"While the Americans with Disabilities Act has helped close many gaps, employment is not one of them."
By Carol Glazer, President of the National Organization on Disability and Jesse Fryburg, Program Manager, National Organization on Disability
On July 26, 1990, the president of the United States looked into a television camera on the South Lawn of the White House and proclaimed that the signing of the Americans with Disabilities Act (ADA) "signals the end to the unjustified segregation and exclusion of persons with disabilities from the mainstream of American life." Twenty-eight years later, it has not.
"Everyone is just one bad day away from needing accessible options the #ADA requires to help them get around," tweeted Sen. Tammy Duckworth.
Rights for Americans with disabilities are under attack in a bill disguised as reform of the Americans with Disabilities Act.
Airbnb hosts more likely to discriminate against travelers with disabilities even when advertised as "wheelchair accessible."
It is a common frustration people with disabilities share when traveling: from trying to find an accessible rental car, to transferring into your seat, to praying that your motorized wheelchair isn't damaged as it's thrown into storage. All you are thinking is, "Please get my belongings and me to my destination, in one piece."
Federal judge says Disney does not violate Americans with Disabilities Act by not catering to individual preferences.
Protesters chanted "disability rights are human rights" outside the White House last week.
Small businesses struggle with financial hardships and potentially closing down completely following a series of lawsuits taking advantage of strict ADA regulations.
The bus transportation company will pay at least $300,000 to passengers it discriminated against and addresses ADA violations.
Graduation rates significantly lower for students with disabilities. Organizations and schools are employing strategies to keep them on the same track as their peers.
Students with disabilities are lagging behind their able-bodied peers when it comes to high school graduation. As the U.S. is on track to reach 90 percent graduation rates by 2020, students with disabilities only graduate at a rate of 61.9 percent, according to the 2015 Building a Grad Nation Report released by the America's Promise Alliance.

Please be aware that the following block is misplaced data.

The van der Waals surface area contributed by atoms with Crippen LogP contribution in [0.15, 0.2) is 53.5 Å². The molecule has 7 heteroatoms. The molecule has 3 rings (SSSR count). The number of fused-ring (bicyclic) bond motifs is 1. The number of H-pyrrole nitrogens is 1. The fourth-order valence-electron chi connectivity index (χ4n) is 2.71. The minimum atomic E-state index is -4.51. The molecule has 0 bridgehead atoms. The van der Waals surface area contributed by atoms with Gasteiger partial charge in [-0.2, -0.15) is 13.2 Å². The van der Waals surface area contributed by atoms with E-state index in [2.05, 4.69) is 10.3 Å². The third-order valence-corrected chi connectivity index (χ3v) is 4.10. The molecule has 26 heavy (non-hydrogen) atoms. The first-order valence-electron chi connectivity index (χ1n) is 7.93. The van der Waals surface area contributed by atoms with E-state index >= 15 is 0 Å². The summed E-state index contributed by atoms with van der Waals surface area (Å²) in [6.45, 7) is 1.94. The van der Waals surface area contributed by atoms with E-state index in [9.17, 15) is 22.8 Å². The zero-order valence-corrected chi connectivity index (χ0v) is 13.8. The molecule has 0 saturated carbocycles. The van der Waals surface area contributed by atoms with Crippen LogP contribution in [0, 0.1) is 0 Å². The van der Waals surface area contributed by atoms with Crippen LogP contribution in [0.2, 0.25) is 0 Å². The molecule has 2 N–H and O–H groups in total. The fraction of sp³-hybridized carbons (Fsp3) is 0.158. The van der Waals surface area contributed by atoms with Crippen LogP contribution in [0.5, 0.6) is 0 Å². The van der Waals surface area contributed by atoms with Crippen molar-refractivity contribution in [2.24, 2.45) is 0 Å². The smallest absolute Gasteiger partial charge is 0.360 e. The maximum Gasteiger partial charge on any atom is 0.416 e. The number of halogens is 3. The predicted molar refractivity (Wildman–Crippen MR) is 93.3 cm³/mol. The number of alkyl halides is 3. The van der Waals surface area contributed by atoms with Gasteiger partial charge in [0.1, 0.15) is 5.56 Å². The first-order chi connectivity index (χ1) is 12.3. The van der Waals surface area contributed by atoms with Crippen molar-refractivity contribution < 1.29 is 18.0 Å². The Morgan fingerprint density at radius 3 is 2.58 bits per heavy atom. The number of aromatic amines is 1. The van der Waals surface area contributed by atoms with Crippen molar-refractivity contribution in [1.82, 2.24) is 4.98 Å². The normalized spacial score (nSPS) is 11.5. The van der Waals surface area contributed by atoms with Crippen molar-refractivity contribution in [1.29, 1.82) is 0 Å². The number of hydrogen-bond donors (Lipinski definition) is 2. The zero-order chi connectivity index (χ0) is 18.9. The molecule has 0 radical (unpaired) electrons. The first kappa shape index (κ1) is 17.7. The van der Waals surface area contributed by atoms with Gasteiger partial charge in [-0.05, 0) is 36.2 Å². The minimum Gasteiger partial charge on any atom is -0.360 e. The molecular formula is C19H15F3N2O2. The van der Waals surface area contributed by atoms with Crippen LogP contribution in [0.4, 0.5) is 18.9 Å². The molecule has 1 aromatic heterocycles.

A federal investigation finds 83 percent of the city's elementary schools are violating the Americans With Disabilities Act.
Following a two-year federal investigation completed last month, the U.S. Attorney's office has found that more than eight of 10 of New York City's public elementary schools are not "fully accessible" to people with disabilities.
While professionals with disabilities struggle to establish themselves in the private sector, the U.S. government is employing this population at a record — even at the senior level.
Employment of people with disabilities by the U.S. federal government hit a record high last year, according to the Office of Personnel Management, which submitted its report to President Barack Obama last month.
As the Americans With Disabilities Act celebrates its 25th anniversary July 26, significant gaps remain in hiring the 19 percent of Americans with disabilities. New laws aim to improve the efforts of federal contractors and help people with disabilities save more.
On July 26, 1990, when former President George H.W. Bush signed the Americans With Disabilities Act into law, it was heralded as the beginning of a new era of improved access and employment for people with disabilities.
Renowned disability advocate Kathy Martinez brings her experience to Wells Fargo, heading an effort to improve recruitment, customer service and supplier diversity for people with disabilities.
After serving as Assistant Secretary for the Office of Disability Employment Policy, it was important to her to work for a company that was committed to diversity (Kathy has been blind since birth, is a Latina and a lesbian). She also wanted a company that was ready to be a leader in relating to people with disabilities as employees, customers and suppliers.